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September 14, 2023

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All fired up – but where do we go? 

In our regular legal column from Eversheds Sutherland, we hear from Catherine Henney and Charlotte Wood who explore the fire safety legal framework and guidance.

Charlotte Wood is a Senior Associate in Eversheds Sutherland’s Environment, Health and Safety Team.

The fire safety legal landscape has seen significant change in recent times, triggered by the fatal fire at Grenfell Tower in June 2017.

Since then a phased Public Inquiry has been held, which has examined the circumstances leading up to and surrounding the fire. The Public Inquiry and Dame Judith Hackitt’s Independent Review has put a spotlight on the suitability of the legal regime governing fire and building safety and since then there has been incremental legislative change.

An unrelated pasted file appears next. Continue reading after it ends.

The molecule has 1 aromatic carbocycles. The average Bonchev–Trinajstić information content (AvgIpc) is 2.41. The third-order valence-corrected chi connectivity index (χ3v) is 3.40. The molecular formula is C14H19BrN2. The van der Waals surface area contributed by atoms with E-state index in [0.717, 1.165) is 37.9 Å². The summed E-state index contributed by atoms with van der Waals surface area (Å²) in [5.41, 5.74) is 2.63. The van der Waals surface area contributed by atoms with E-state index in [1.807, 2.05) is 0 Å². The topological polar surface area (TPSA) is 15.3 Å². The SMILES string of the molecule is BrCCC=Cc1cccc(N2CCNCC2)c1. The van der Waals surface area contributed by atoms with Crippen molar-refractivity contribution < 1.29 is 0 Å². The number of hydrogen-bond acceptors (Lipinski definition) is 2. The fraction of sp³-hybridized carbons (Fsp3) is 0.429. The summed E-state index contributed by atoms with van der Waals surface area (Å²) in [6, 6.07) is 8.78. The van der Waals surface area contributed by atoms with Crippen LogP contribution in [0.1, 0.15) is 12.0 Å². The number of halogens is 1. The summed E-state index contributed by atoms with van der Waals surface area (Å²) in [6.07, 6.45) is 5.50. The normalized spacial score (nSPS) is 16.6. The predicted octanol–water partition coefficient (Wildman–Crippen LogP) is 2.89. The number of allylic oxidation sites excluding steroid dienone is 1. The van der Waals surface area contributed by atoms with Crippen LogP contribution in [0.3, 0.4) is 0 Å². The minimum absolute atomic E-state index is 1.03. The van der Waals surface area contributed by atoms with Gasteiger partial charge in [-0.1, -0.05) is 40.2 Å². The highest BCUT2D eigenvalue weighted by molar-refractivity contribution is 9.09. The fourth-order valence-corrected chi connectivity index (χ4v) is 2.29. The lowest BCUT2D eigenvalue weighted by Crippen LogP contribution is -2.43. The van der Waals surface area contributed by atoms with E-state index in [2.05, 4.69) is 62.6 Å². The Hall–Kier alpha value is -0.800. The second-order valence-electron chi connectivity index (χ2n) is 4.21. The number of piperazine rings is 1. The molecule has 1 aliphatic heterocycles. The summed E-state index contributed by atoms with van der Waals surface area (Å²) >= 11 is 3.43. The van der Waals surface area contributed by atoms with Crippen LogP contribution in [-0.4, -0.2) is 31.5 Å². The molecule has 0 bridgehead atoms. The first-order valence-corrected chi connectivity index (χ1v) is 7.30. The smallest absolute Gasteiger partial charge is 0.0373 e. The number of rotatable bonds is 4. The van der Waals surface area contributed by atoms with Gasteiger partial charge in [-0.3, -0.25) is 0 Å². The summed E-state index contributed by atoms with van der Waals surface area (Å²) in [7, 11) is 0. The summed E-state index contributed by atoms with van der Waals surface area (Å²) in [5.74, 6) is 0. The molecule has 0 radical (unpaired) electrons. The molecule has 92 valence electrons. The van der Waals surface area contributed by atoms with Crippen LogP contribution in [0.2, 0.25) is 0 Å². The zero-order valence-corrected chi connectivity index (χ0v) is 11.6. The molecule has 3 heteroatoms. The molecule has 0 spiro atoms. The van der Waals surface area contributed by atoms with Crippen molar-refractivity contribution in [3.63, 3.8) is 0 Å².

Scope of the Fire Safety Act 2021 – what duties are imposed?

The Fire Safety Act 2021 (“the Act”) was the first major step change, which extended the scope of the Regulatory Reform (Fire Safety) Order 2005 (“FSO”) to apply, in circumstances where a building contains two or more sets of domestic premises, to the building’s structure, external walls (including cladding, windows, doors and anything attached to those walls such as balconies) and all flat entrance doors leading onto common parts.

The Government has produced a Risk Prioritisation Tool and associated ‘risk based-guidance’ which is intended to assist a ‘responsible person’ with understanding the fire safety risk profile of a building, and in determination of this, implementing suitable control measures as mitigation.  This guidance can be used by a ‘responsible person’ to demonstrate compliance with the FSO and Act.